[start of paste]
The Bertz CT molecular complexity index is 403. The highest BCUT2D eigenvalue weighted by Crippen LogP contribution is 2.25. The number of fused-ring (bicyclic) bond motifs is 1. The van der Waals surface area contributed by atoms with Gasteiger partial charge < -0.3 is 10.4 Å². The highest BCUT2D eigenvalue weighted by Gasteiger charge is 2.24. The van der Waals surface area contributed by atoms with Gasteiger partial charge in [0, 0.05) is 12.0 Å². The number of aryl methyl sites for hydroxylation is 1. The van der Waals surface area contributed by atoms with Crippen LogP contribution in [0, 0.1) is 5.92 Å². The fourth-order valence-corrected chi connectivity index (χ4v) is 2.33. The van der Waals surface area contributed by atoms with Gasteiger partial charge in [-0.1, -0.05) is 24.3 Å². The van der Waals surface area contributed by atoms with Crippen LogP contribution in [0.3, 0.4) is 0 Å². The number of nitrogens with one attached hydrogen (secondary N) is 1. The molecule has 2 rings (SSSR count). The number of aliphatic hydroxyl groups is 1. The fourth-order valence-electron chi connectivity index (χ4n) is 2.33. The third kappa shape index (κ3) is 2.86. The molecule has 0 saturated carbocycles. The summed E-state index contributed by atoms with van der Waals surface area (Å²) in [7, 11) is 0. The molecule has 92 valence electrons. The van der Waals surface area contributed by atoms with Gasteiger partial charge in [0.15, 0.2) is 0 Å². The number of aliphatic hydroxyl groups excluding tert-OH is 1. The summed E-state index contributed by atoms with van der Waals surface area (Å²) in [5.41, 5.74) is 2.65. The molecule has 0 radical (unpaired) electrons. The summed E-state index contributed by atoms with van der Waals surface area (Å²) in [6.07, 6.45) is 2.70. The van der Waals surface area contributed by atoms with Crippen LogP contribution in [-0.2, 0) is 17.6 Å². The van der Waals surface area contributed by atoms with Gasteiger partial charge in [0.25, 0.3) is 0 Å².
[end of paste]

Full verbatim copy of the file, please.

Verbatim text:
The Bertz CT molecular complexity index is 403. The highest BCUT2D eigenvalue weighted by Crippen LogP contribution is 2.25. The number of fused-ring (bicyclic) bond motifs is 1. The van der Waals surface area contributed by atoms with Gasteiger partial charge < -0.3 is 10.4 Å². The highest BCUT2D eigenvalue weighted by Gasteiger charge is 2.24. The van der Waals surface area contributed by atoms with Gasteiger partial charge in [0, 0.05) is 12.0 Å². The number of aryl methyl sites for hydroxylation is 1. The van der Waals surface area contributed by atoms with Crippen LogP contribution in [0, 0.1) is 5.92 Å². The fourth-order valence-corrected chi connectivity index (χ4v) is 2.33. The van der Waals surface area contributed by atoms with Gasteiger partial charge in [-0.1, -0.05) is 24.3 Å². The van der Waals surface area contributed by atoms with Crippen LogP contribution in [0.3, 0.4) is 0 Å². The number of nitrogens with one attached hydrogen (secondary N) is 1. The molecule has 2 rings (SSSR count). The number of aliphatic hydroxyl groups is 1. The fourth-order valence-electron chi connectivity index (χ4n) is 2.33. The third kappa shape index (κ3) is 2.86. The molecule has 0 saturated carbocycles. The summed E-state index contributed by atoms with van der Waals surface area (Å²) in [7, 11) is 0. The molecule has 92 valence electrons. The van der Waals surface area contributed by atoms with Gasteiger partial charge in [0.15, 0.2) is 0 Å². The number of aliphatic hydroxyl groups excluding tert-OH is 1. The summed E-state index contributed by atoms with van der Waals surface area (Å²) in [5.41, 5.74) is 2.65. The molecule has 0 radical (unpaired) electrons. The summed E-state index contributed by atoms with van der Waals surface area (Å²) in [6.07, 6.45) is 2.70. The van der Waals surface area contributed by atoms with Crippen LogP contribution in [-0.2, 0) is 17.6 Å². The van der Waals surface area contributed by atoms with Gasteiger partial charge in [0.25, 0.3) is 0 Å².